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One of my own songs.. Ken's World. Ken didn't actually exist but he is an amalgamation of a few men I worked with down the pit. When I was an apprentice, the old men near retirement fell into two distinct camps that were obvious. Those who worked down the pit during the war and those who went off to see the world and ended up back where they started... I was originally asked to write this for a history documentary a university was planning but it never got funded so the song was returned. I'll raise it to the giddy heights of obscurity myself.....

More bits of music

Youtube bits...


Around lockdown I started producing videos of favourite songs, not just traditional ones, but some of my own and songs written by others that I have enjoyed over the years.  ​

Here's a few of them, and a full set is available on my Youtube channel, the further back you go, the more you see how I was "learning" how to make them!  


Sir Patrick Spens, a great Child ballad.  This is a shortened version of this medieval poem, a fictitious story (and main protagonist) but based on real events.  

This is a Yorkshire version of the traditional song Rambleaway. I had already put this on my Youtube channel using my baritone guitar but to be honest, I prefer singing it with a normally tuned guitar... I got these words from Norma Waterson but she used a very different tune, whereas I still like the well used Rambleaway tune that Shirley and Dolly Collins made their own, albeit with slighty different words.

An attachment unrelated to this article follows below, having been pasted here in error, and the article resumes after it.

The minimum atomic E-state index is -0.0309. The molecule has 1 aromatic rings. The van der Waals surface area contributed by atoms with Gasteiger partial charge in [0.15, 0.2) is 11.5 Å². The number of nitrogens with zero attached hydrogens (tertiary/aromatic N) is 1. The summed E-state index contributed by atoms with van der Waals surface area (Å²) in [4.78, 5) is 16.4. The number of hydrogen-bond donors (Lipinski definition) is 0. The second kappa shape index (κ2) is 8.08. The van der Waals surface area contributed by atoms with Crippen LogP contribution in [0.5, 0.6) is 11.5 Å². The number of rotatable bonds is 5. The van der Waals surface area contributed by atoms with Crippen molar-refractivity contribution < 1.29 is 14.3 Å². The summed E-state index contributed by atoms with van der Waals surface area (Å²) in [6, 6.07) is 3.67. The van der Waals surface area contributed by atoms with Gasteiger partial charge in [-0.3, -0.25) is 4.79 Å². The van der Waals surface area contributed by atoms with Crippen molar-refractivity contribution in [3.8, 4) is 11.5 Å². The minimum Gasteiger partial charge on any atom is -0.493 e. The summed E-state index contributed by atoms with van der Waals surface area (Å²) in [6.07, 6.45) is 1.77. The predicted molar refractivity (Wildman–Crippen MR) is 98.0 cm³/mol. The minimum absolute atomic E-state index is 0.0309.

Written by Ewan MacColl for the 1957 BBC documentary In Prison, which looked at life in Strangeways Prison, Manchester. It was used as the theme song for the programme, which was produced by Denis Mitchell and directed by Roy Harris. The song has subsequently been recorded for Ewan MacColl and Peggy Seeger albums, notably "Chorus from the Gallows" (1959) and "Freeborn Man." (1983) MacColl could always craft his words and this song is a great example of the claim to call him the c20 Bard. He also wrote the music for this one, Peggy Seeger having written most of the music for their songs subsequently.

Another one of mine.

I used to work down the pit and attended many courses at Coal Board regional training centres, including the one at Manvers near Rotherham. I heard it was now a call centre.. Provoked me into writing this.

Dave Allison and I recorded a few songs that never made our album "Ballads" and The Recruited Collier is one of my favourite traditional songs.  Still, we couldn't fit everything on it!

We started out the album "Ballads" by it being just songs from The BBC Radio Ballads.  When we decided to open it out to other songs, there were quite a few songs from the radio ballads that we had to drop.

This was from a live recording of us singing Shoals of Herring.  Perhaps the most well known song from a radio ballad, this is from Singing the Fishing, all about the North Sea trawler fleet and is also a biographical song of the life of Sam Larner, a fisherman and a treasure trove of traditional songs.

when Dave and I were trying out different sound combinations for studio recordings, we didn't just use the songs we had in mind, we played around with all sorts of songs.  This stunningly wonderful song from Blood on the Tracks is Dylan at his best and we occasionally play it at our local folk club in Epworth UK. 

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